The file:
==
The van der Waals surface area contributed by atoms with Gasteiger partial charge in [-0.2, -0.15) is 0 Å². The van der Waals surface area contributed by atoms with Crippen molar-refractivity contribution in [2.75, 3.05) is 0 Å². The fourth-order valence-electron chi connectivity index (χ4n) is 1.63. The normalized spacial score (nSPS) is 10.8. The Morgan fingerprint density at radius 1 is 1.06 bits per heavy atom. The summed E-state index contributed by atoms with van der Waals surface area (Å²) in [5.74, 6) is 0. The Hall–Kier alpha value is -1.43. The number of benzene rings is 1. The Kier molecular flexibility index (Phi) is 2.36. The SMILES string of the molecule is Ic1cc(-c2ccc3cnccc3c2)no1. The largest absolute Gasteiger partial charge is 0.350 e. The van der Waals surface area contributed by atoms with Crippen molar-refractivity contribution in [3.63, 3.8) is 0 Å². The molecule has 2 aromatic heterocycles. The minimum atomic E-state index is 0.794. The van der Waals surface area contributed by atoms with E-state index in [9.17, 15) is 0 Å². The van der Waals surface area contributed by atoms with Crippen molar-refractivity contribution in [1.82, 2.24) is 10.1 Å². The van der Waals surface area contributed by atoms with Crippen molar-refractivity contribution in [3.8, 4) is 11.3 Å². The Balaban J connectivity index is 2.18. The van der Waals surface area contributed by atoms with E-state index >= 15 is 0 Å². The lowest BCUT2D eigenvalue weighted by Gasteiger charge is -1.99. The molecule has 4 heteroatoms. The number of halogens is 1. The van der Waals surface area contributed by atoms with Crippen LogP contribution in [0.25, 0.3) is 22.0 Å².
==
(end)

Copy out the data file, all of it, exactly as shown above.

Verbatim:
The van der Waals surface area contributed by atoms with Gasteiger partial charge in [-0.2, -0.15) is 0 Å². The van der Waals surface area contributed by atoms with Crippen molar-refractivity contribution in [2.75, 3.05) is 0 Å². The fourth-order valence-electron chi connectivity index (χ4n) is 1.63. The normalized spacial score (nSPS) is 10.8. The Morgan fingerprint density at radius 1 is 1.06 bits per heavy atom. The summed E-state index contributed by atoms with van der Waals surface area (Å²) in [5.74, 6) is 0. The Hall–Kier alpha value is -1.43. The number of benzene rings is 1. The Kier molecular flexibility index (Phi) is 2.36. The SMILES string of the molecule is Ic1cc(-c2ccc3cnccc3c2)no1. The largest absolute Gasteiger partial charge is 0.350 e. The van der Waals surface area contributed by atoms with Crippen molar-refractivity contribution in [3.63, 3.8) is 0 Å². The molecule has 2 aromatic heterocycles. The minimum atomic E-state index is 0.794. The van der Waals surface area contributed by atoms with E-state index in [9.17, 15) is 0 Å². The van der Waals surface area contributed by atoms with Crippen molar-refractivity contribution in [1.82, 2.24) is 10.1 Å². The van der Waals surface area contributed by atoms with Crippen molar-refractivity contribution in [3.8, 4) is 11.3 Å². The Balaban J connectivity index is 2.18. The van der Waals surface area contributed by atoms with E-state index >= 15 is 0 Å². The lowest BCUT2D eigenvalue weighted by Gasteiger charge is -1.99. The molecule has 4 heteroatoms. The number of halogens is 1. The van der Waals surface area contributed by atoms with Crippen LogP contribution in [0.25, 0.3) is 22.0 Å².